But the problem is human sin. We make lines and divisions between each other. We divide and separate ourselves from God’s other  children. God only sees his children, while his children only see the differences between them.

     When Jesus came he showed us that we don’t have to live separated from each other. He came and loved the lost, the forgotten and the ones the world said were beyond the pale and of no count. Jesus showed us that the outsider and the foreigner and those who the rest of the world would turn their backs on were, in fact, beloved by God.  That is where Paul is trying to point us to in his text from Galatians: “There is neither Jew nor Greek, slave or free, male and female” (Galatians 3:28.) In Christ there is a restoration of the original order that God intended.

     So I believe we are called to examine our hearts. Do we see other people and divide ourselves from them because of differences of race, ethnicity and economic standing?

     The second thing that I call us to do is what I held up last year in the wake of the Charleston murders. I invite all of you to reach out to your community and world with acts of love and mercy.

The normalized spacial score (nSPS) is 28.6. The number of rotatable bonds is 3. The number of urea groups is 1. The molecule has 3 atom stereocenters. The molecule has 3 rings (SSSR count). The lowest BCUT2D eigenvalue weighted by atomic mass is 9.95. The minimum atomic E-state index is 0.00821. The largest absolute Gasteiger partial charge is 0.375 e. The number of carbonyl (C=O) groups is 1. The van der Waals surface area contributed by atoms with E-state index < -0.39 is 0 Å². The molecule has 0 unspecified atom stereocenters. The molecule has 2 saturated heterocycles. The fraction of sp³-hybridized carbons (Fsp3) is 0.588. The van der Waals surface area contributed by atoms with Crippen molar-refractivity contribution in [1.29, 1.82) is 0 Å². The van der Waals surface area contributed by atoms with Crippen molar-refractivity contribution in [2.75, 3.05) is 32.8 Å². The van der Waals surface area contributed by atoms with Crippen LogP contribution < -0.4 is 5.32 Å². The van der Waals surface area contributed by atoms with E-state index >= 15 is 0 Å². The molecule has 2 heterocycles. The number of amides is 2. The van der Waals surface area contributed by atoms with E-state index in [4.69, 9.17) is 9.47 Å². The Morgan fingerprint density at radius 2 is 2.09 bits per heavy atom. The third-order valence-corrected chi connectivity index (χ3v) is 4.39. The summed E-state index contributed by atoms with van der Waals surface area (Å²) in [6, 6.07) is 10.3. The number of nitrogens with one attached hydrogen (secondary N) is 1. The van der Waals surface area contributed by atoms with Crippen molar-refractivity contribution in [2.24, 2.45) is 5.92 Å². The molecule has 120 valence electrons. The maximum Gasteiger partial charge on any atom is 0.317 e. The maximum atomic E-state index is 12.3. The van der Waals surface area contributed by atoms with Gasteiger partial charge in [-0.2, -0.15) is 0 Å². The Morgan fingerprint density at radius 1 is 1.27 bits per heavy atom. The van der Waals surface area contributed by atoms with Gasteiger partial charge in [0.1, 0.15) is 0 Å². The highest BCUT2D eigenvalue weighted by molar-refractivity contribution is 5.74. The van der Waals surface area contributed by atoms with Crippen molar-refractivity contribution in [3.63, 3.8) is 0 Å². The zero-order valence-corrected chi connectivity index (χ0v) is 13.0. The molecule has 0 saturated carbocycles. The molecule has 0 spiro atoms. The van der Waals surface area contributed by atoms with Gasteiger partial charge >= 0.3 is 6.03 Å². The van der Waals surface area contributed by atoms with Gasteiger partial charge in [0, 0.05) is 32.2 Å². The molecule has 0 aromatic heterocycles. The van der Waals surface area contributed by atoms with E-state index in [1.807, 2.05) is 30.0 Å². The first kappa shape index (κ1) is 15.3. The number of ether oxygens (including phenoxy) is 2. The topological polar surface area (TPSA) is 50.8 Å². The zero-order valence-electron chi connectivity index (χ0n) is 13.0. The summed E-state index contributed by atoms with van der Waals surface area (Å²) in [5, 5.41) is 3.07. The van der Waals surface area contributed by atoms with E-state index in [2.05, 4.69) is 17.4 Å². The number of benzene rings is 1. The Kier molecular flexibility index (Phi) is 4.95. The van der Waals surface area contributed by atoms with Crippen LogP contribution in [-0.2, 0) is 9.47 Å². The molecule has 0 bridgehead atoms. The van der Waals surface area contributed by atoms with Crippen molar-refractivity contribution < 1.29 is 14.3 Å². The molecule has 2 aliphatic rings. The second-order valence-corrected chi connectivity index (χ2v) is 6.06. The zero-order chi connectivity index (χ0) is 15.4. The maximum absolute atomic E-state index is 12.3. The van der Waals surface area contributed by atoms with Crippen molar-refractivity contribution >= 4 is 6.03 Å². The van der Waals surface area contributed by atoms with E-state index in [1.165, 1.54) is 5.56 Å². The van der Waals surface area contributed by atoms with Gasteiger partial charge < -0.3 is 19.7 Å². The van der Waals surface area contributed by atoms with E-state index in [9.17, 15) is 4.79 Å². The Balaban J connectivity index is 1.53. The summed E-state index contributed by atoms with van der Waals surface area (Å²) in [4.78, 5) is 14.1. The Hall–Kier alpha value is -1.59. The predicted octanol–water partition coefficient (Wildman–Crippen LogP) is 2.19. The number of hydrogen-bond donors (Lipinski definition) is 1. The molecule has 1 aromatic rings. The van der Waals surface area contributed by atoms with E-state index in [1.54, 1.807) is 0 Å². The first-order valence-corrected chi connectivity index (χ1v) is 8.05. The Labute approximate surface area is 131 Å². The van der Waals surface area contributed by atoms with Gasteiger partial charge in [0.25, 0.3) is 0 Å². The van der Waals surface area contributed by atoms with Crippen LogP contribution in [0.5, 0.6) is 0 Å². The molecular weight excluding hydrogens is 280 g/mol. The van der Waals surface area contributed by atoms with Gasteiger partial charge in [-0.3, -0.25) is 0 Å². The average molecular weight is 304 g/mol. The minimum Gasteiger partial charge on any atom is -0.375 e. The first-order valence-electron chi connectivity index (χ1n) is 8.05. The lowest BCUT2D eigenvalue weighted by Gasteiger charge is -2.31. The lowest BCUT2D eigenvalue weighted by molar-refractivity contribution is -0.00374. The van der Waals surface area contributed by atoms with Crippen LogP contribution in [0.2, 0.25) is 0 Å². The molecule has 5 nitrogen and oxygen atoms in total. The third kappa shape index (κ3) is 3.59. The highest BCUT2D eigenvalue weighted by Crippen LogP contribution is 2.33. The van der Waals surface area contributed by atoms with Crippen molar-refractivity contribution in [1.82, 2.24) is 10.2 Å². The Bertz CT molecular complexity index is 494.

In the face of tragic events that happen thousands of miles away from us, we may often think there is nothing we can do. But we can make a difference. We have to understand how God works with us. God puts us in a particular place and in a particular circumstance. Part of our call as Christians is to love and care for the people and the community around us and with whom we come in contact with. Individually we won’t heal all the problems in this world. But all of God’s people working together to share the love of Jesus Christ with this broken world can make a tremendous difference and change.

     What can you do in response to this type of evil? Love someone. You can show the darkness that sin, and death and fear will not win. But in reaching out in the love of Jesus Christ to those around you, you can be a part of what God is inviting all of us to do; to be instruments of his peace.

      Death and sin and destruction will come again. We will see places where evil raises its head and tries to tell us that the darkness will have the ultimate victory. But don’t believe it. The ultimate victory has already been won through the life, death and resurrection of Jesus Christ. What you and I are called to do is to stay faithful, to keep holding up the light, to pray daily that we might turn from our own sins and to ask that our God who first blessed us will allow us to be a blessing.

    So dear sisters and brothers, let us together push back against this evil. Let us pray for those who have lost loved ones and who are still traumatized by these events. Let us look at our own hearts and ask that God will shine the light of Christ into our lives and help us see in God’s eyes how all people are beloved children. Let us go forth to share that love and light and hope of Jesus with this world. Together we will make a difference and show this world that the dark does not win.

May our Lord Jesus Christ bless you now and always,

  +Bishop Michael Rhyne